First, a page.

Panasonic renames eco division
Panasonic Corp. of North America has renamed its Home and Environment as the Eco Products Division, which will house its ventilation fan business. This product line includes 18 products of high-performance, Energy Star-rated, whole-home ventilation solutions that improve indoor air quality and comply with the latest building standards and codes.
“At Panasonic, we strive to go beyond providing superior eco products to our customers by offering them comprehensive solutions,” said Dan Silver, VP Panasonic Eco products division. “The integration of our ventilation fan business with other units, such as solar panels, lighting controls and power tools, helps us meet this goal and provides the building industry with integrated solutions for any project.”
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AHMA survey treads in political waters
The American Hardware Manufacturers Association (AHMA) Industry Confidence Index included questions about running mates and political agendas.
The April Confidence Index survey asked two supplemental questions of AHMA members:
“Assuming Mitt Romney becomes the Republican candidate for president, which of the following would you most like to see selected as his vice presidential running mate?”
More than half — 52% — responded “Marco Rubio.” Forty percent responded, “Chris Christie,” and 8% responded, “Paul Ryan.”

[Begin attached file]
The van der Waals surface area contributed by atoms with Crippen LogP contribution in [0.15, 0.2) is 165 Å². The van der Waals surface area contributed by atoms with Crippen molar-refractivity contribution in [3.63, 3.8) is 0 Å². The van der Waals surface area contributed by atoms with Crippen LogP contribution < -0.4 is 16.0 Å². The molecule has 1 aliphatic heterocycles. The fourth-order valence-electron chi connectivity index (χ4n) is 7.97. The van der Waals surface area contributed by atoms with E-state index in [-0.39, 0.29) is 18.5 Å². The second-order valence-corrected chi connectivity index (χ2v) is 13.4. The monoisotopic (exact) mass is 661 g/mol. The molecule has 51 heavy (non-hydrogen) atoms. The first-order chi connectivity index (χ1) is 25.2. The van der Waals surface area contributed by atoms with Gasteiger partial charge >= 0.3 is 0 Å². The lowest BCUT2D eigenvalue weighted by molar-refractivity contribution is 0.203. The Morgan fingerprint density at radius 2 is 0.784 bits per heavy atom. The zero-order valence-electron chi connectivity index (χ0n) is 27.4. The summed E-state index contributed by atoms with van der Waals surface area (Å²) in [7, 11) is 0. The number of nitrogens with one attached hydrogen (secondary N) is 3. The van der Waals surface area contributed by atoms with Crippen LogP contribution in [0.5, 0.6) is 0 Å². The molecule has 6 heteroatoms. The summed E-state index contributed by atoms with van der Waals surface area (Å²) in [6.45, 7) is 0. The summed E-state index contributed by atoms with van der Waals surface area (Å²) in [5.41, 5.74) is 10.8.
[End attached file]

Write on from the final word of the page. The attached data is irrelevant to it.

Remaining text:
The AHMA also asked: “Do you think the National Labor Relations Board under the Obama administration has been pushing a pro-union agenda?”
The answer was a resounding yes. Eighty-five percent responded, “Yes.” Rounding out the answers, 8% responded, “Not Sure,” and 8% responded, “No.”
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Building a definition of green, the story continues
There’s a lot riding on how the United States government defines green building. A review process has groups jockeying for position, according to an article in Federal Times.
Among the building material groups pressing for revisions to the LEED-centric status quo are the PVC pipe manufacturers and the lumber industry.
LEED is the U.S. Green Building Council’s Leadership in Energy and Environmental Design program. According to the article, the domestic lumber industry rankles at the LEED rules that give sustainable-harvested lumber only two points, while locally sourced materials, energy use, indoor air quality and other categories award up to 100 points.